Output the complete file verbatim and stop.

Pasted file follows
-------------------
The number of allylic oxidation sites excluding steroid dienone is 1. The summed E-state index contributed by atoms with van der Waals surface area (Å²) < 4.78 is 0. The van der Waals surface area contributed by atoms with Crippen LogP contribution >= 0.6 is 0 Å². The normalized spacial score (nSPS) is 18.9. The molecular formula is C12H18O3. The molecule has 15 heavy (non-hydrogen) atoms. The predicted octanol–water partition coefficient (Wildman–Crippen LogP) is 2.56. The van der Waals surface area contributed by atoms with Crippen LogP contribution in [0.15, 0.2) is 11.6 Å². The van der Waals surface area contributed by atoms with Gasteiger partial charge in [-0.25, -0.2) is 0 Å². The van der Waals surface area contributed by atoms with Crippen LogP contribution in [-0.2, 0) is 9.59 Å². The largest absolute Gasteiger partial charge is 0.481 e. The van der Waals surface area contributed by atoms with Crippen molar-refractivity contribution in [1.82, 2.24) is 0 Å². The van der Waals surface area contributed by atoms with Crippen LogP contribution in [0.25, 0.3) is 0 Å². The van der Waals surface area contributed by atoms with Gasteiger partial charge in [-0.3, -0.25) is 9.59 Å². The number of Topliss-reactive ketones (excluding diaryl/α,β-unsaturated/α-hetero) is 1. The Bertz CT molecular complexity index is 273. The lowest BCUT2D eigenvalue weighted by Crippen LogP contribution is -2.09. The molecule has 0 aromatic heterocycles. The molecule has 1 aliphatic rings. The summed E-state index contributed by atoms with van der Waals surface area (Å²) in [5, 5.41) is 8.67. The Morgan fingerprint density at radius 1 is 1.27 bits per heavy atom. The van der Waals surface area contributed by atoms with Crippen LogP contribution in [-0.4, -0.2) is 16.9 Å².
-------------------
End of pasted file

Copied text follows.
The number of allylic oxidation sites excluding steroid dienone is 1. The summed E-state index contributed by atoms with van der Waals surface area (Å²) < 4.78 is 0. The van der Waals surface area contributed by atoms with Crippen LogP contribution >= 0.6 is 0 Å². The normalized spacial score (nSPS) is 18.9. The molecular formula is C12H18O3. The molecule has 15 heavy (non-hydrogen) atoms. The predicted octanol–water partition coefficient (Wildman–Crippen LogP) is 2.56. The van der Waals surface area contributed by atoms with Crippen LogP contribution in [0.15, 0.2) is 11.6 Å². The van der Waals surface area contributed by atoms with Gasteiger partial charge in [-0.25, -0.2) is 0 Å². The van der Waals surface area contributed by atoms with Crippen LogP contribution in [-0.2, 0) is 9.59 Å². The largest absolute Gasteiger partial charge is 0.481 e. The van der Waals surface area contributed by atoms with Crippen molar-refractivity contribution in [1.82, 2.24) is 0 Å². The van der Waals surface area contributed by atoms with Crippen LogP contribution in [0.25, 0.3) is 0 Å². The van der Waals surface area contributed by atoms with Gasteiger partial charge in [-0.3, -0.25) is 9.59 Å². The number of Topliss-reactive ketones (excluding diaryl/α,β-unsaturated/α-hetero) is 1. The Bertz CT molecular complexity index is 273. The lowest BCUT2D eigenvalue weighted by Crippen LogP contribution is -2.09. The molecule has 0 aromatic heterocycles. The molecule has 1 aliphatic rings. The summed E-state index contributed by atoms with van der Waals surface area (Å²) in [5, 5.41) is 8.67. The Morgan fingerprint density at radius 1 is 1.27 bits per heavy atom. The van der Waals surface area contributed by atoms with Crippen LogP contribution in [-0.4, -0.2) is 16.9 Å².